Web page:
It would appear that the flow of refugees has led to something positive after all. That’s the conclusion I came to after reading the news this morning. The director of the Enterprise Federation of Norway claimed in an interview that it was bureaucracy at its worst when it has taken so long for the refugees to enter the job market. This seems like new ideas, but the question is whether it describes the situation accurately.
The government has stated that it aims to get jobs for both refugees and migrants, but it’s far from being as simple as media and the political opposition in parliament seem to think. Fafo (they conduct research for trade unions, employers’ organization, government agencies etc.) sent 1800 ficticious applications to 900 real jobs in 2012. Half the applications were signed Andreas Hansen and Ida Johnsen and the rest Saera Rashis and Kamran Ahmad. The report concluded that applicants with a foreign name had 25 percent less chance of getting called in for a job interview compared to Norwegians.
There are several things that confirm this. A Norwegian financial newspaper interviewed Erik Hansen, the head of the Progressive Global Energy office for Norway and Scotland. This is the world’s largest recruitment company within oil and natural gass. Mister Hansen accused Norwegian companies of being racist because he has frequently been told that the candidate he presented was good, but had the wrong skin colour. It is essentially a further confirmation of this when data from Statistics Norway show that unemployment is much higher among first generation immigrants compared to the rest of the population. Employment in the population excluding immigrants is at 67,2 percent, while it’s 40,7 for Africans and 56 percent for Asians.
The Norwegian Agency for Quality Assurance in Education (NOKUT) approve foreign education in Norway, and they have experienced an increasing pressure to approve degrees from Syrian universities. It’s not as straightforward as politicians argue. NOKUT refer to statistics from UNESCO showing that 25 percent in urban areas and 17 percent outside the Syrian cities had some higher education before the war. The civil war has been raging for five years now and I wonder how qualified we can expect someone that may/may not have completed a degree before that time to be. Syria was one of the most, if not the most progressive Arab country, so the level of education is likely to be lower in other countries.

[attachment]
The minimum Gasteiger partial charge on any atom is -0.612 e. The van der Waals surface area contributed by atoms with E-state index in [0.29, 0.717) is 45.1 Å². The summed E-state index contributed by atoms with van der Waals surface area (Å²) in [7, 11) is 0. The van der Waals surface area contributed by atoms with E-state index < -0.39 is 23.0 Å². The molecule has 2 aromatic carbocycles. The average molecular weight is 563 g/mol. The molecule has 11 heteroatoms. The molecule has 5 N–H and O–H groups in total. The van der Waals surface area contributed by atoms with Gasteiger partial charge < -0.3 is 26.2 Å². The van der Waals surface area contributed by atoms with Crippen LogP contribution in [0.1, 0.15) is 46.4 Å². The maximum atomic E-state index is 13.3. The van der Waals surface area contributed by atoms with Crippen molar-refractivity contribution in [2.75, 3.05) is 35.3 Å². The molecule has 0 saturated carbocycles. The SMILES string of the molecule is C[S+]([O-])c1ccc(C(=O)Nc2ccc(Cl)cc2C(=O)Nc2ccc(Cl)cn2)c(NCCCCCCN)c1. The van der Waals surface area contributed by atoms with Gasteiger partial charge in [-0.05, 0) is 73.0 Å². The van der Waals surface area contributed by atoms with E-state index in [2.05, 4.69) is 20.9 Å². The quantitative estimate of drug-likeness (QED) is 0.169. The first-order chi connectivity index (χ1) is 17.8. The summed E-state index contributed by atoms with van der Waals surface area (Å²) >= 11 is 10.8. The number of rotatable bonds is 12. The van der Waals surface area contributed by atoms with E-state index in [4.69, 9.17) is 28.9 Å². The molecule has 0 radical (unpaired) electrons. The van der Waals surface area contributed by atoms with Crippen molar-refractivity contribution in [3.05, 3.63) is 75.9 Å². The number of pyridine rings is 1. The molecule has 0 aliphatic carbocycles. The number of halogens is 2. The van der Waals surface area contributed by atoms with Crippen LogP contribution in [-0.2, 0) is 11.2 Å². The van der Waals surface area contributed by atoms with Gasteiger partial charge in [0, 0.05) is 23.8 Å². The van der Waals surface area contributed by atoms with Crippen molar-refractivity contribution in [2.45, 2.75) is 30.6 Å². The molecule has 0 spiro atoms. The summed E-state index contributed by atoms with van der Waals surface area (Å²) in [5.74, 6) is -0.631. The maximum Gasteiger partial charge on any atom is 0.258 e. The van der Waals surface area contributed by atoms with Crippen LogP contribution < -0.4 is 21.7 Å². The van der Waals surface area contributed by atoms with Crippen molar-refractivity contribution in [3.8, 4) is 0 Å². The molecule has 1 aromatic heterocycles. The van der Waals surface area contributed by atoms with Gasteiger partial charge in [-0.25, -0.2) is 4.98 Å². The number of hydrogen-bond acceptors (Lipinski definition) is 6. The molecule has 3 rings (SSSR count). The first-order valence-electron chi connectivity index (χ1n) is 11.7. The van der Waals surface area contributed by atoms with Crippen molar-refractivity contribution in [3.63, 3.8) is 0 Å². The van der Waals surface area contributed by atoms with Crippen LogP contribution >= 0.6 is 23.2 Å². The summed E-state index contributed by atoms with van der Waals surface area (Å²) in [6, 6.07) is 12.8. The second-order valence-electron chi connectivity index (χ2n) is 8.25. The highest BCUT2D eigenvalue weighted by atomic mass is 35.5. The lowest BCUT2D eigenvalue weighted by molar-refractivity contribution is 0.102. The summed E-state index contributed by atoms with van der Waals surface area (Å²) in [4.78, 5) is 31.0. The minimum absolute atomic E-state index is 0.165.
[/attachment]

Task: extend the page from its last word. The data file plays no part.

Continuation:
It seems strange to me that during a time when unemployment is rising, and many more are competing for the same jobs, we are desperate to have victims of war work for us as well. I have no doubt that there is a lot of therapy in work, but we don’t know whether or not these people are qualified and fit to work. It’s new when some give the impression that bureaucracy is the only obstacle between migrants and a job. We are probably not talking about jobs that have been created especially for refugees, so they have to apply for the same jobs as Norwegians, Eastern Europeans and Scandinavians. These groups have a high employment because they come to Norway specifically to work, and if we intend to exploit the refugees as labour, we have to choose who to keep out of the job market. Are we that altruistic?
I’m not saying we shouldn’t accept refugees, but we should think about what it means to help refugees, and maybe we haven’t thought far enough ahead if we feel that they should contribute to our economy. There is a strong pressure on the government to accept all migrants no matter where they come from, and media regularly criticize the government for its desire to send migrants back to countries they see as safe enough. 40 percent of the migrants are Syrian refugees, so if we let everyone stay, we have to accept a lot of them in order to help the number of Syrians we want. This is not going to change anything.
What we are seeing now is an emergency solution, not a solution. The solution is to be found in Afganistan, Iraq, Syria, Somalia, Eritrea etc. It’s a good thing if Norwegian businesses are less concerned with skin colour, but I don’t know if I have seen any evidence yet.